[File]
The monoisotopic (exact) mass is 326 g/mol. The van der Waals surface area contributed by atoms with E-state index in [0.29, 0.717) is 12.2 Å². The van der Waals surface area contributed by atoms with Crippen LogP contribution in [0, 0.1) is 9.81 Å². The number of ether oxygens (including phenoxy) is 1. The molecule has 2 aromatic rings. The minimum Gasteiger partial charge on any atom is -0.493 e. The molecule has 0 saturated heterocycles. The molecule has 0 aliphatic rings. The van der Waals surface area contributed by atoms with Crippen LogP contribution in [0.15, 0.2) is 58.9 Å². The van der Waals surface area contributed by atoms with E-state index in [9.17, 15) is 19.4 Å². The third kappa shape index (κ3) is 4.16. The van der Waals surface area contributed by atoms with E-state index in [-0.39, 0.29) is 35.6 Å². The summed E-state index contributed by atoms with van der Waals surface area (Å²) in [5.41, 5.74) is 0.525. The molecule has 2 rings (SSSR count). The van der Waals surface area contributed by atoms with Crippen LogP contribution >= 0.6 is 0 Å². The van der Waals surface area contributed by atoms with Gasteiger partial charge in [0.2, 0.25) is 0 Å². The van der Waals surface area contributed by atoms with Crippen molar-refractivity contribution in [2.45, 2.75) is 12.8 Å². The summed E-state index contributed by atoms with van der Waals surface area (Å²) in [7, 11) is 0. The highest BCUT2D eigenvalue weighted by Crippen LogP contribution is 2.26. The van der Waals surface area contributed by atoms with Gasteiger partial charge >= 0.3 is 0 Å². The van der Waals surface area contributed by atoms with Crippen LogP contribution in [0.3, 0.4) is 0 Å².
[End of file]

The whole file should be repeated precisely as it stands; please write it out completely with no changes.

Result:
The monoisotopic (exact) mass is 326 g/mol. The van der Waals surface area contributed by atoms with E-state index in [0.29, 0.717) is 12.2 Å². The van der Waals surface area contributed by atoms with Crippen LogP contribution in [0, 0.1) is 9.81 Å². The number of ether oxygens (including phenoxy) is 1. The molecule has 2 aromatic rings. The minimum Gasteiger partial charge on any atom is -0.493 e. The molecule has 0 saturated heterocycles. The molecule has 0 aliphatic rings. The van der Waals surface area contributed by atoms with Crippen LogP contribution in [0.15, 0.2) is 58.9 Å². The van der Waals surface area contributed by atoms with E-state index in [9.17, 15) is 19.4 Å². The third kappa shape index (κ3) is 4.16. The van der Waals surface area contributed by atoms with E-state index in [-0.39, 0.29) is 35.6 Å². The summed E-state index contributed by atoms with van der Waals surface area (Å²) in [5.41, 5.74) is 0.525. The molecule has 2 rings (SSSR count). The van der Waals surface area contributed by atoms with Crippen LogP contribution >= 0.6 is 0 Å². The van der Waals surface area contributed by atoms with Gasteiger partial charge in [0.2, 0.25) is 0 Å². The van der Waals surface area contributed by atoms with Crippen molar-refractivity contribution in [2.45, 2.75) is 12.8 Å². The summed E-state index contributed by atoms with van der Waals surface area (Å²) in [7, 11) is 0. The highest BCUT2D eigenvalue weighted by Crippen LogP contribution is 2.26. The van der Waals surface area contributed by atoms with Gasteiger partial charge >= 0.3 is 0 Å². The van der Waals surface area contributed by atoms with Crippen LogP contribution in [0.3, 0.4) is 0 Å².